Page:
One aspect of the UNIX system which may be open to manipulation is that of a user switching IDs (“SU'ing”) to a different user. In some cases, this may be done maliciously. In less than fifteen seconds at an unguarded root console, a malevolent user could enable SU functionality for his or her ID. Subsequently, that user could take on root authority on the machine, and either view or destroy sensitive data upon the system which is privileged to the root user, but not to the malevolent user's normal ID. Such “user switching” could also be done accidentally through a slip of the finger, or an authorized system administrator could inadvertently grant SU authority to a user.
  • [0006]
    Regardless of whether the switch is accomplished maliciously or accidentally, the effect is the same, in that the impacted user now has complete control and privileges over the entire system.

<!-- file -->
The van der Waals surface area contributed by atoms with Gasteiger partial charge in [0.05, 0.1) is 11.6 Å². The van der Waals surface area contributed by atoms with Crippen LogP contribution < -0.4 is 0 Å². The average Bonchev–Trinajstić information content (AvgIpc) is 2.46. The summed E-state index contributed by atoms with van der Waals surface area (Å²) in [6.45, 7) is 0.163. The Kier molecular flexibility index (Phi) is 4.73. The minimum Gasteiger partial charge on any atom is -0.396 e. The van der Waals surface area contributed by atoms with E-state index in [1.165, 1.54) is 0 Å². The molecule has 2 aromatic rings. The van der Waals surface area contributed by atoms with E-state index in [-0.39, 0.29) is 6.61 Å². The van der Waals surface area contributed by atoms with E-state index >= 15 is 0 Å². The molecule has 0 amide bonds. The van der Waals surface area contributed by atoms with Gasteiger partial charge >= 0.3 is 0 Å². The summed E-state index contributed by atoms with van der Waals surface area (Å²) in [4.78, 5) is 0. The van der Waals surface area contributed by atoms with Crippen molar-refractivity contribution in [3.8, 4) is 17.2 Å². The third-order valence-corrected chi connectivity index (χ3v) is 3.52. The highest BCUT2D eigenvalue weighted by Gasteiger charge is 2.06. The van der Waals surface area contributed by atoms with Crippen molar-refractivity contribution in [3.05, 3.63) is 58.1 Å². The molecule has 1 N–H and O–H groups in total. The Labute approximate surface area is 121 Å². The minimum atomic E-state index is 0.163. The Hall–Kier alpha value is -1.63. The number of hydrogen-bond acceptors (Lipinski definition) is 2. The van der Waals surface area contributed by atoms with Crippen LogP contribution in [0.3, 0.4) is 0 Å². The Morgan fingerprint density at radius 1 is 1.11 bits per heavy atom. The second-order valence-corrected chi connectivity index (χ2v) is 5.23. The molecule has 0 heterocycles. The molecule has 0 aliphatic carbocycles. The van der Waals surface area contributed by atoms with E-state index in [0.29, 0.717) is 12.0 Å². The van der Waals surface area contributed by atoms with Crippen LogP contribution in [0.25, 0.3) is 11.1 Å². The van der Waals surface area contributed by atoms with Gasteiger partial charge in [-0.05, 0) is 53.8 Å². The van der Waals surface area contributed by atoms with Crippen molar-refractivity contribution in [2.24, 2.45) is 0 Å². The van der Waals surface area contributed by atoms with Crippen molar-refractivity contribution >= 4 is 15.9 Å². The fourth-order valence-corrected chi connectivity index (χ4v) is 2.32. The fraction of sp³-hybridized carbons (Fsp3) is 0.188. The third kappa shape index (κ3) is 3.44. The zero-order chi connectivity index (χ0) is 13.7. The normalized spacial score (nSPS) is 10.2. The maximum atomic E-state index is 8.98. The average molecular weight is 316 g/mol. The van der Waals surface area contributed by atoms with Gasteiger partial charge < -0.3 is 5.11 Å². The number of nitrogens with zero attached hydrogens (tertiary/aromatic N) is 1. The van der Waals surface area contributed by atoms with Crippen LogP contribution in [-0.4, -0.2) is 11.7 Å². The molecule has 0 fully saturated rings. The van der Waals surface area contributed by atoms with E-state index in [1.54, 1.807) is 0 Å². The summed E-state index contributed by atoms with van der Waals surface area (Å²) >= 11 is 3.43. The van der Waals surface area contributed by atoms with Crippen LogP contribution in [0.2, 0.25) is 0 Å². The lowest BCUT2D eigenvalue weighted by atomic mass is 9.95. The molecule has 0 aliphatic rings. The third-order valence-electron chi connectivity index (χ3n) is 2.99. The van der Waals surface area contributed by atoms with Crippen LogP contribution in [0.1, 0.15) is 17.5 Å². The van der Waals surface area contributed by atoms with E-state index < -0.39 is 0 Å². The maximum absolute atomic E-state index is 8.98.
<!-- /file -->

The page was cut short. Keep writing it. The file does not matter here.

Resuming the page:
• [0007]
    Two means exist for the administrator to uncover that such authority has been granted and/or used. The system administrator can manually review the characteristics of each individual user ID's. As large organizations often have hundreds or even thousands of users configured to use their systems, such periodic checks are not practical.
  • [0008]
    The second method which can be used is a visual inspection of the “SULOG” file, which contains a history of the “switch user” activities. Since this file can be extremely large, and is buried down within the system directory structure, inspection of the SULOG occurs seldom, if ever. Typically, an administrator is usually far too occupied with other responsibilities to check this file regularly.